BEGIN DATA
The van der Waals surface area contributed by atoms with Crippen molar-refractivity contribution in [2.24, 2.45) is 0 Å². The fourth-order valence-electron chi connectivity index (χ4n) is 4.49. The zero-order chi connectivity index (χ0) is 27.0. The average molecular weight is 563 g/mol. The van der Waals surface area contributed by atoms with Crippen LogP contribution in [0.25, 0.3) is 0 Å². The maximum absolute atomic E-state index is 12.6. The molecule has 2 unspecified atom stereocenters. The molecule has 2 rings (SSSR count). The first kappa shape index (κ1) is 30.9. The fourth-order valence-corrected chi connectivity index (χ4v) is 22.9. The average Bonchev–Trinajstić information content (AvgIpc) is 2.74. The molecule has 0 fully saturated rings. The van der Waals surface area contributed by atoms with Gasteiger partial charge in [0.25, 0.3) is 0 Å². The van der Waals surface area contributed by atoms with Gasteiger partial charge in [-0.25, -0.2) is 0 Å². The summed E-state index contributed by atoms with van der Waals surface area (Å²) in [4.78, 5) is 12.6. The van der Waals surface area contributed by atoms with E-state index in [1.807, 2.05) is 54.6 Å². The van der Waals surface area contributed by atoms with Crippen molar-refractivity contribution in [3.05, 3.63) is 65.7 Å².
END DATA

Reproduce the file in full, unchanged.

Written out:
The van der Waals surface area contributed by atoms with Crippen molar-refractivity contribution in [2.24, 2.45) is 0 Å². The fourth-order valence-electron chi connectivity index (χ4n) is 4.49. The zero-order chi connectivity index (χ0) is 27.0. The average molecular weight is 563 g/mol. The van der Waals surface area contributed by atoms with Crippen LogP contribution in [0.25, 0.3) is 0 Å². The maximum absolute atomic E-state index is 12.6. The molecule has 2 unspecified atom stereocenters. The molecule has 2 rings (SSSR count). The first kappa shape index (κ1) is 30.9. The fourth-order valence-corrected chi connectivity index (χ4v) is 22.9. The average Bonchev–Trinajstić information content (AvgIpc) is 2.74. The molecule has 0 fully saturated rings. The van der Waals surface area contributed by atoms with Gasteiger partial charge in [0.25, 0.3) is 0 Å². The van der Waals surface area contributed by atoms with Gasteiger partial charge in [-0.25, -0.2) is 0 Å². The summed E-state index contributed by atoms with van der Waals surface area (Å²) in [4.78, 5) is 12.6. The van der Waals surface area contributed by atoms with E-state index in [1.807, 2.05) is 54.6 Å². The van der Waals surface area contributed by atoms with Crippen molar-refractivity contribution in [3.05, 3.63) is 65.7 Å².